The Modi government has since then tried to make defence acquisition one of its priorities but, it is time consuming.
The Hindustan Times on 26 May reported that “grappling with a drawdown of its fighter jet fleet, India has firmed up a plan to plug the capability gap over the next 10 to 15 years. A top defence ministry source said the Indian Air Force was working towards the target of inducting around 400 warplanes by 2030 to buttress its depleting force levels that set off alarm bells about the country’s ability to tackle a combined threat from China and Pakistan.”
Bickering over costs has delayed the much publicised decision to buy French Dassault Rafael fighter jets for the IAF.
India’s remains dependent on Russia
Russia’s 39% military exports in the last five years have been to India. Closely followed by the US, Russia remains India’s biggest supplier and with close to 75 percent of the Indian Air Force Russia-made or through joint ventures, New Delhi will remain dependent on Moscow for years to come.
The Stockholm International Peace Research Institute (SIPRI) in its last report emphatically stated that, “Based on existing orders and weapons, Russia will remain, by a significant distance, the main supplier of major arms to India for the foreseeable future”.
Russian daily Izvetsia in an opinion piece expressed confidence about Russia-India defence ties when it commented that “when the Western media gloatingly chides Russia for losing a contract to supply Delhi with attack helicopters, they conveniently forget or ignore that, prior to this, India bought 150 Mi-17V-5 transport helicopters from Russia, that it intends to produce 200 Ka-226T Russian light helicopters at its factories, and that it is interested in Russian S-400 and Tor-M2KM anti-aircraft weapon systems, Pantsir-S1 surface-to-air missile system and other offensive and defensive hardware.”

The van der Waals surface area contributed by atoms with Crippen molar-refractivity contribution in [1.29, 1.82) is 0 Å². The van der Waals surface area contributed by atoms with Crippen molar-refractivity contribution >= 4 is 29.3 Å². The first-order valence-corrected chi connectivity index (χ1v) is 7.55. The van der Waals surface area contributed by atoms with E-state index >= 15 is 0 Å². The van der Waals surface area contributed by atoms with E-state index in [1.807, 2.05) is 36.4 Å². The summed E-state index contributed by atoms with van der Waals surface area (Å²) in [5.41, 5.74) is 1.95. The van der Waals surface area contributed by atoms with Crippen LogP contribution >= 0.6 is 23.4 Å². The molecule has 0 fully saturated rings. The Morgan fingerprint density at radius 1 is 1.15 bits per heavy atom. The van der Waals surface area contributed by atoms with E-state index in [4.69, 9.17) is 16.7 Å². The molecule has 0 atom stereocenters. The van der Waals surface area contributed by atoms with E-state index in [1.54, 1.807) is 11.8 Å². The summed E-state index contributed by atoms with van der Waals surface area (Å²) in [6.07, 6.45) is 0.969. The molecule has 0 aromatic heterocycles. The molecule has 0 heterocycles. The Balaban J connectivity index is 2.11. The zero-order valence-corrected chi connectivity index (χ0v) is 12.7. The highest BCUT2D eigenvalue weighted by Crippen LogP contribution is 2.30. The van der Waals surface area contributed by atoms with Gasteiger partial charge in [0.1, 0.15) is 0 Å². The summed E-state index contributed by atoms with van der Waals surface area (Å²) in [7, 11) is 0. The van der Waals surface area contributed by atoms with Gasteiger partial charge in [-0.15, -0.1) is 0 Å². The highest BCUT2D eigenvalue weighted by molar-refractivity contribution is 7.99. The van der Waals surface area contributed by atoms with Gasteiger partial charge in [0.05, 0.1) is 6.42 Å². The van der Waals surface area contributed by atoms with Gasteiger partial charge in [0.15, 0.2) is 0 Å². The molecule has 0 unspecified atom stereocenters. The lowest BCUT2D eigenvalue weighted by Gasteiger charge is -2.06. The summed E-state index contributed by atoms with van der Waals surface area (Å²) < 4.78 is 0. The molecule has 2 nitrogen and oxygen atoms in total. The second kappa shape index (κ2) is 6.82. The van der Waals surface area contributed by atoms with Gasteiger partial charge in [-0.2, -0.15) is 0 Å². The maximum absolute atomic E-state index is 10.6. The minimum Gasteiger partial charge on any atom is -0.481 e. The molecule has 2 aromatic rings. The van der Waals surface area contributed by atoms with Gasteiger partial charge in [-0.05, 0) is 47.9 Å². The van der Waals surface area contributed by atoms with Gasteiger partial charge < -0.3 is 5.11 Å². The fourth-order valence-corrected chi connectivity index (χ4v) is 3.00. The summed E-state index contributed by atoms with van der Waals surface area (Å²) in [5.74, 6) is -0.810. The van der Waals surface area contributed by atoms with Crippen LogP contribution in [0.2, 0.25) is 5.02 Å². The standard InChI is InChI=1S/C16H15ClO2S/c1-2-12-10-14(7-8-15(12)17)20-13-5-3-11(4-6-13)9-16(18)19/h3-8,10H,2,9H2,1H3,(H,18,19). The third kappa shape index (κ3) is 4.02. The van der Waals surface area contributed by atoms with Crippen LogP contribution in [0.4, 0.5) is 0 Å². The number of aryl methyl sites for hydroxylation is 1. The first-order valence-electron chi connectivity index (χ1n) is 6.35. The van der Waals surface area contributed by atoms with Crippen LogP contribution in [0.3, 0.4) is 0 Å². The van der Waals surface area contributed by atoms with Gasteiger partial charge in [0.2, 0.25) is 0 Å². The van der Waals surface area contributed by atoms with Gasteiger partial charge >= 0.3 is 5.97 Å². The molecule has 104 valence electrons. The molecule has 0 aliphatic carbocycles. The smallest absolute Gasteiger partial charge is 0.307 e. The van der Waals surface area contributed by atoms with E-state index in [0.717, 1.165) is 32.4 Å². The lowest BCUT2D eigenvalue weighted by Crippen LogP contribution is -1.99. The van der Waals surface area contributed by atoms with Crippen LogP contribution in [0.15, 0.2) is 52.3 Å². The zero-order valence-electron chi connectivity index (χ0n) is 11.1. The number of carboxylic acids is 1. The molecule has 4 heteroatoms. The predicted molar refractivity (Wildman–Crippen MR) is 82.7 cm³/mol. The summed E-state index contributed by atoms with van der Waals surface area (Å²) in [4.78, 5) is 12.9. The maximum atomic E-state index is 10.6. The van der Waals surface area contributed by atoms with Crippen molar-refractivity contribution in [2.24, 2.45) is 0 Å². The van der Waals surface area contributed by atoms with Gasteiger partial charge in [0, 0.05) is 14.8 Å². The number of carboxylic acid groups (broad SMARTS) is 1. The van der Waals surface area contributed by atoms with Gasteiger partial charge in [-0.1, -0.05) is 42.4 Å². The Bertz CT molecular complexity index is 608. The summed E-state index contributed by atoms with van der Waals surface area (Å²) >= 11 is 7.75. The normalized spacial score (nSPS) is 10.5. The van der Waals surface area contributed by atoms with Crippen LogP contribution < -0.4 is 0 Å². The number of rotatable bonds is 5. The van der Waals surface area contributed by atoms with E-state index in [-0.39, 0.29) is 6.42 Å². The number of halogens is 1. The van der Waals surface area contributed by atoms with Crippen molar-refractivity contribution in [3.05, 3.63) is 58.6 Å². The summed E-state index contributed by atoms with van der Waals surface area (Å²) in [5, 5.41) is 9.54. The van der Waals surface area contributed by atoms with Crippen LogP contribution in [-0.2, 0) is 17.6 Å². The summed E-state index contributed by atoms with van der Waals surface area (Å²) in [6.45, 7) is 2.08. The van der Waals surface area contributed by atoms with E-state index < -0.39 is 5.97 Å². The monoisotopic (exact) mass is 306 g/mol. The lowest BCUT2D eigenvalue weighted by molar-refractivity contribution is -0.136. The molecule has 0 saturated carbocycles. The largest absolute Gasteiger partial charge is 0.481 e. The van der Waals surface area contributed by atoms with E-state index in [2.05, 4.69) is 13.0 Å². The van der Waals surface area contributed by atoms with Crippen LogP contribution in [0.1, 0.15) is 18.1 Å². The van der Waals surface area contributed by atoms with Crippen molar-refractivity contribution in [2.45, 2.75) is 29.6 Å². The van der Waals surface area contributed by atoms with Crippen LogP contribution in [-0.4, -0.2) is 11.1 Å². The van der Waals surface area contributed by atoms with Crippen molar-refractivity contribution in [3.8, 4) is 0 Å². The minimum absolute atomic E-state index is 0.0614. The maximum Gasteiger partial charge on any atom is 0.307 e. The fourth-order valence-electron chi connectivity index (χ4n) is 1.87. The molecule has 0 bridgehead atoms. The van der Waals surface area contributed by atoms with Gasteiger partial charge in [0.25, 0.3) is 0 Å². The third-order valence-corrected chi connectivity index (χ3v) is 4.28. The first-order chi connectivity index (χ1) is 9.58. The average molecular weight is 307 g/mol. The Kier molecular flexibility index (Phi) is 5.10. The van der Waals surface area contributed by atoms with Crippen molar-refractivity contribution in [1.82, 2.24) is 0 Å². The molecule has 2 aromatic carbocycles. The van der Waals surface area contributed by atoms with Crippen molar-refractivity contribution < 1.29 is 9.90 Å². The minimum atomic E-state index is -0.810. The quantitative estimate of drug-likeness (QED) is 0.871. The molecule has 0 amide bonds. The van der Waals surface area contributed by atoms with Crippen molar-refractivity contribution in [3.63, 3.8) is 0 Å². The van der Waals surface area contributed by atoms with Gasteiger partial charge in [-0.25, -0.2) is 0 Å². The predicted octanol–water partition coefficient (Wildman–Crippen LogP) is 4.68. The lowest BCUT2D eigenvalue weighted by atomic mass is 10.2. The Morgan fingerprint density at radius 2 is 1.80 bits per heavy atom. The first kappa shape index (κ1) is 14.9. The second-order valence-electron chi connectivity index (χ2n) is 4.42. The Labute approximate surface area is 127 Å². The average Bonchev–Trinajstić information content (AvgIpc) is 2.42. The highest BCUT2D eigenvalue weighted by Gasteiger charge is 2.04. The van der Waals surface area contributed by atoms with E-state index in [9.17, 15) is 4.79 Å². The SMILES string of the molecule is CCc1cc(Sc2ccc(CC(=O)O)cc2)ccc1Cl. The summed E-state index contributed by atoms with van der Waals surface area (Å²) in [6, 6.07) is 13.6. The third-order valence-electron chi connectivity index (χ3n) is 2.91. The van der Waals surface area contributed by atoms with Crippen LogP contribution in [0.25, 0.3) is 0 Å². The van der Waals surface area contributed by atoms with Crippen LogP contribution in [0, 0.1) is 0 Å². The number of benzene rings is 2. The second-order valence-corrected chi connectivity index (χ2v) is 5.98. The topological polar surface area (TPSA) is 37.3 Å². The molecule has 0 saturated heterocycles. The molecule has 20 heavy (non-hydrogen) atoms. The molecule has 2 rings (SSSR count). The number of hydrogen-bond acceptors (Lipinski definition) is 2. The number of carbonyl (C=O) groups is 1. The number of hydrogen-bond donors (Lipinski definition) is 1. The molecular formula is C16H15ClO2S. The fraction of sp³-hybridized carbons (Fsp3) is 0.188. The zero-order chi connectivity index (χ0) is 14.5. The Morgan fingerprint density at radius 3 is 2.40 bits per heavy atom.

The Indian government has begun to diversify and now with US having recognized India as a “defence partner” more military equipment will slowly become available.
In recent months Boeing Chinook CH-47 heavy lift helicopters, Boeing Apache-64 D and six Airbus A330 tanker aircraft have been decided for acquisition. But, Indian military establishment still finds Russia a more dependable ally though some of the ageing hardware needs quick upgradation.
AN-32 Transport Aircraft upgradation
With 30 percent of Soviet defence production facilities in Ukraine, the breakup of the Soviet Union and creation of independent CIS countries put pressure on India’s military for refit, refurbishment and upgrade operations. But, a friendly Russia helped Ukraine to keep the supply chain functional though there were major challenges, like in the refit of aircraft carrier Admiral Gorshkov, now INS Vikramaditya.